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Wetlands provide critical open space and allow for some of our most popular recreational activities, such as hunting, canoeing and fishing. Wetlands also perform many important environmental services, including storing flood waters, filtering pollutants, and supporting biodiversity. NEIWPCC works with our member states and other organizations to help study and preserve these vital areas.

Wetland Resources

Wetland Assessment

Check out our resources specific to wetland monitoring and assessment as part of the New England Biological Assessment of Wetlands Workgroup (NEBAWWG).

New England Wetland Webinar Series

NEIWPCC hosted a multi-year webinar series focusing on wetland protection strategies, mapping, and state initiatives.

Wetlands Watchers Podcast Series

Listen to our podcast series to learn more about wetlands!

Technical Soil Guides

The “Field Indicators for Identifying Hydric Soils in New England,” (Version 4, June 2020, with revisions from National Indicators 8.2) serves as a one-stop guide for identifying hydric soils in New England. The document contains hydric soil indicators specific to New England, which can be found under Problem Soils. Also included are additional guides, charts, diagrams and detailed user notes to better interpret and understand the indicators. Additional information is available from the New England Hydric Soil Technical Committee (NEHSTC).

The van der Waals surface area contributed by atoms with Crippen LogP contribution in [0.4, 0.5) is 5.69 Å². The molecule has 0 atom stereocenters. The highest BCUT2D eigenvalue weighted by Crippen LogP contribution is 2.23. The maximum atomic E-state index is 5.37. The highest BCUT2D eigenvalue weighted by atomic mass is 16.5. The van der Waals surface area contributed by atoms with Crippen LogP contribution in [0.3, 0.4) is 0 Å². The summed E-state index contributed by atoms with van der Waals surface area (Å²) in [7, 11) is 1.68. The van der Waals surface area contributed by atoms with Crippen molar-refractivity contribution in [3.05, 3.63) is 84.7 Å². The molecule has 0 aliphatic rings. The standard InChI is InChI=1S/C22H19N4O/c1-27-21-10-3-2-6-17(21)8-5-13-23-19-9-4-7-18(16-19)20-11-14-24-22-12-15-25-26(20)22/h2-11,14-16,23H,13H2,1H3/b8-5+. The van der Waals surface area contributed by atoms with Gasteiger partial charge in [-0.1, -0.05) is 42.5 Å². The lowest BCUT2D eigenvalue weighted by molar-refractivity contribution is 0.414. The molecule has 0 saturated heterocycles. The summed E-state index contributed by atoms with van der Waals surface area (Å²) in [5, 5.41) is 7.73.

This manual contains all applicable national indicators, plus those found in the region not addressed by the Regional Supplement to the Corps of Engineers Wetland 5 Delineation Manual: Northcentral and Northeast Region Version 2.0 (2012) or Field Indicators of Hydric Soils in the United States Version 8.0 (2016), included below.

Find the memorandum of record from the U.S. Army Corps of Engineers on the use of this manual version for Chapter 5 situations (difficult wetland situation in the Northcentral and Northeast region) here: Memo of Record Soils v4.

Problem Soils Maps

The New England Hydric Soils Technical Committee produced maps that predict where certain “problem” soils (soils with characteristics that make a hydric soil determination more difficult) are likely to be found in New England. Below are the maps and an explanatory write-up:

  1. Folists and soils with folistic epipedons
  2. Soils formed in dark parent materials
  3. Soils formed in red parent materials
  4. High-clay-content lacustrine soils
  5. Explanatory write-up